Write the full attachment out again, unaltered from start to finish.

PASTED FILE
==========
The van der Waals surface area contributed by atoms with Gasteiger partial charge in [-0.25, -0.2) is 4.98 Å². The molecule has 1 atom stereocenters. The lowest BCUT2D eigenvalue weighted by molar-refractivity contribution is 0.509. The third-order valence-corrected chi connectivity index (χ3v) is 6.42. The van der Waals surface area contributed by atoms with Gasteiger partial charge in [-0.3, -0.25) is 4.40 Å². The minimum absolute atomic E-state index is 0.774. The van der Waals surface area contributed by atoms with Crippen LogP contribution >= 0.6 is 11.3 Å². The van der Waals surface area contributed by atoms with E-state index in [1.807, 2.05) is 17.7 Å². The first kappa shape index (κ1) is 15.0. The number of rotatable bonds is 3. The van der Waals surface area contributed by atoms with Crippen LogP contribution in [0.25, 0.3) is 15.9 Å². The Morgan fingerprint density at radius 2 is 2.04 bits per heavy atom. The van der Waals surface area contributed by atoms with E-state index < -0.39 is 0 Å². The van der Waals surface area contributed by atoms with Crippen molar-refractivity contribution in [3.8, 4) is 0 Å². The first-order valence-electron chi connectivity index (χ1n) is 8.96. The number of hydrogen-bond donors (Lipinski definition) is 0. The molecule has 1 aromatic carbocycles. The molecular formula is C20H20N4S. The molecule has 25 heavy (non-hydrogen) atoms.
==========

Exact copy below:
The van der Waals surface area contributed by atoms with Gasteiger partial charge in [-0.25, -0.2) is 4.98 Å². The molecule has 1 atom stereocenters. The lowest BCUT2D eigenvalue weighted by molar-refractivity contribution is 0.509. The third-order valence-corrected chi connectivity index (χ3v) is 6.42. The van der Waals surface area contributed by atoms with Gasteiger partial charge in [-0.3, -0.25) is 4.40 Å². The minimum absolute atomic E-state index is 0.774. The van der Waals surface area contributed by atoms with Crippen LogP contribution >= 0.6 is 11.3 Å². The van der Waals surface area contributed by atoms with E-state index in [1.807, 2.05) is 17.7 Å². The first kappa shape index (κ1) is 15.0. The number of rotatable bonds is 3. The van der Waals surface area contributed by atoms with Crippen LogP contribution in [0.25, 0.3) is 15.9 Å². The Morgan fingerprint density at radius 2 is 2.04 bits per heavy atom. The van der Waals surface area contributed by atoms with E-state index < -0.39 is 0 Å². The van der Waals surface area contributed by atoms with Crippen molar-refractivity contribution in [3.8, 4) is 0 Å². The first-order valence-electron chi connectivity index (χ1n) is 8.96. The number of hydrogen-bond donors (Lipinski definition) is 0. The molecule has 1 aromatic carbocycles. The molecular formula is C20H20N4S. The molecule has 25 heavy (non-hydrogen) atoms.